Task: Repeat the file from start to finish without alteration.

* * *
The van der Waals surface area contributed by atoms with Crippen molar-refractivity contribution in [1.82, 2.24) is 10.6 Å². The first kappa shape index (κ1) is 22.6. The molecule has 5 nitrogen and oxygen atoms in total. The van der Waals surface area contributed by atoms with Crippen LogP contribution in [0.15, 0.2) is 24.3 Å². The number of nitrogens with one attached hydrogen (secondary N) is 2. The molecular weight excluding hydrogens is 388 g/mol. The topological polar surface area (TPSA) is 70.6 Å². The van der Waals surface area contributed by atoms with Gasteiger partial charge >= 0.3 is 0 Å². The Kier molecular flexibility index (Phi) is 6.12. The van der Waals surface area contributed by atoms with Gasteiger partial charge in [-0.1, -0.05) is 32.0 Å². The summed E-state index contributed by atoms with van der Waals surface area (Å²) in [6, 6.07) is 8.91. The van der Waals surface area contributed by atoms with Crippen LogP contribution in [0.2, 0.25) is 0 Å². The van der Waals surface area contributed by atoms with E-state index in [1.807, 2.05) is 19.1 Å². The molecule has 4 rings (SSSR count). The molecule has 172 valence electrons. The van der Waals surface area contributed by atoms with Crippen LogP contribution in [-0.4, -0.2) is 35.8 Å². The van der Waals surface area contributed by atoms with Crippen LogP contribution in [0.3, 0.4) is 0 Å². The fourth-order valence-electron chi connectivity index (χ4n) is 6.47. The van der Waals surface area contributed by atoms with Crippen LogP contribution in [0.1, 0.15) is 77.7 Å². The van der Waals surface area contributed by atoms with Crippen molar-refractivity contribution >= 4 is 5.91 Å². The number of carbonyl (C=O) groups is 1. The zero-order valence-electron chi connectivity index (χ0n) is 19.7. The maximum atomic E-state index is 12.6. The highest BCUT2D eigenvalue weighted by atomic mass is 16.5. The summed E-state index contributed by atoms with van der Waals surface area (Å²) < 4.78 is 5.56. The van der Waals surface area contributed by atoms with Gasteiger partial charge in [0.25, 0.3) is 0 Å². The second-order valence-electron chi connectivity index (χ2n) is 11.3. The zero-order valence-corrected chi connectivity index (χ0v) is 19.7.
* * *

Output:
The van der Waals surface area contributed by atoms with Crippen molar-refractivity contribution in [1.82, 2.24) is 10.6 Å². The first kappa shape index (κ1) is 22.6. The molecule has 5 nitrogen and oxygen atoms in total. The van der Waals surface area contributed by atoms with Crippen LogP contribution in [0.15, 0.2) is 24.3 Å². The number of nitrogens with one attached hydrogen (secondary N) is 2. The molecular weight excluding hydrogens is 388 g/mol. The topological polar surface area (TPSA) is 70.6 Å². The van der Waals surface area contributed by atoms with Gasteiger partial charge >= 0.3 is 0 Å². The Kier molecular flexibility index (Phi) is 6.12. The van der Waals surface area contributed by atoms with Gasteiger partial charge in [-0.1, -0.05) is 32.0 Å². The summed E-state index contributed by atoms with van der Waals surface area (Å²) in [6, 6.07) is 8.91. The van der Waals surface area contributed by atoms with Crippen LogP contribution in [0.2, 0.25) is 0 Å². The van der Waals surface area contributed by atoms with E-state index in [1.807, 2.05) is 19.1 Å². The molecule has 4 rings (SSSR count). The molecule has 172 valence electrons. The van der Waals surface area contributed by atoms with Crippen LogP contribution in [-0.4, -0.2) is 35.8 Å². The van der Waals surface area contributed by atoms with Crippen LogP contribution in [0.3, 0.4) is 0 Å². The fourth-order valence-electron chi connectivity index (χ4n) is 6.47. The van der Waals surface area contributed by atoms with Crippen LogP contribution in [0.1, 0.15) is 77.7 Å². The van der Waals surface area contributed by atoms with Crippen molar-refractivity contribution >= 4 is 5.91 Å². The number of carbonyl (C=O) groups is 1. The zero-order valence-electron chi connectivity index (χ0n) is 19.7. The maximum atomic E-state index is 12.6. The highest BCUT2D eigenvalue weighted by atomic mass is 16.5. The summed E-state index contributed by atoms with van der Waals surface area (Å²) < 4.78 is 5.56. The van der Waals surface area contributed by atoms with Gasteiger partial charge in [0.25, 0.3) is 0 Å². The second-order valence-electron chi connectivity index (χ2n) is 11.3. The zero-order valence-corrected chi connectivity index (χ0v) is 19.7.